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March 1881
Monopoly on the March
by Henry Demarest Lloyd

Kerosene has become, by its cheapness, the people’s light the world over … Very few of the forty millions of people in the United States who burn kerosene know that its production, manufacture, and export, its price at home and abroad, have been controlled for years by a single corporation—the Standard Oil Company. This company began in a partnership, in the early years of the civil war, between Samuel Andrews and John Rockefeller in Cleveland. Rockefeller had been a bookkeeper in some interior town in Ohio, and had afterwards made a few thousand dollars by keeping a flour store in Cleveland. Andrews had been a day laborer in refineries, and so poor that his wife took in sewing. He found a way of refining by which more kerosene could be got out of a barrel of petroleum than by any other method, and set up for himself a ten-barrel still in Cleveland, by which he cleared $500 in six months. Andrews’ still and Rockefeller’s savings have grown into the Standard Oil Company. It has a capital, nominally $3,500,000, but really much more, on which it divides among its stockholders every year millions of dollars of profits …

The Standard produces only one fiftieth or sixtieth of our petroleum, but dictates the price of all, and refines nine tenths. Circulars are issued at intervals by which the price of oil is fixed for all the cities of the country, except New York, where a little competition survives … This corporation has driven into bankruptcy, or out of business, or into union with itself, all the petroleum refineries of the country except five in New York, and a few of little consequence in Western Pennsylvania …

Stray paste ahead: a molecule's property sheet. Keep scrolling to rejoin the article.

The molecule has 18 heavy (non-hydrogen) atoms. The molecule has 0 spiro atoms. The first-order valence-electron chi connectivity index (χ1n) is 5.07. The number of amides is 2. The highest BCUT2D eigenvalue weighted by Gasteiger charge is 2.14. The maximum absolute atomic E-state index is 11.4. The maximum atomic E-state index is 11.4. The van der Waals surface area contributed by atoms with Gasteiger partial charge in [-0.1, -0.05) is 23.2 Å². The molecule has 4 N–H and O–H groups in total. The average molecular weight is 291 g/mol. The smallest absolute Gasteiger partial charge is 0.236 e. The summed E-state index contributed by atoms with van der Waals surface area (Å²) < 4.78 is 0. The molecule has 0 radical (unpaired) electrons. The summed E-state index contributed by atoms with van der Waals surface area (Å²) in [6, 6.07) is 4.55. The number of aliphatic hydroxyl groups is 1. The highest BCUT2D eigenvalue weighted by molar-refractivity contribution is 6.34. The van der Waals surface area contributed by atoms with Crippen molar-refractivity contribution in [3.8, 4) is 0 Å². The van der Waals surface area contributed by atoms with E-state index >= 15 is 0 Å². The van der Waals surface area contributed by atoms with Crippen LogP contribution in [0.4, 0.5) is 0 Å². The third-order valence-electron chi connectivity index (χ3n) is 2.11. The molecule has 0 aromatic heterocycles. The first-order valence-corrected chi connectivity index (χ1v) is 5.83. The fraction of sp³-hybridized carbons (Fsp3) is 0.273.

The time has come to face the fact that the forces of capital and industry have outgrown the forces of our government. The corporation and the trades-union have forgotten that they are the creatures of the state. Our strong men are engaged in a headlong fight for fortune, power, precedence, success. Americans as they are, they ride over the people like Juggernaut to gain their ends. The moralists have preached to them since the world began, and have failed. The common people, the nation, must take them in hand. The people can be successful only when they are right. When monopolies succeed, the people fail; when a rich criminal escapes justice, the people are punished; when a legislature is bribed, the people are cheated … The nation is the engine of the people. They must use it for their industrial life, as they used it in 1861 for their political life. The States have failed. The United States must succeed, or the people will perish.

Volume 47, No. 281, pp. 317–334

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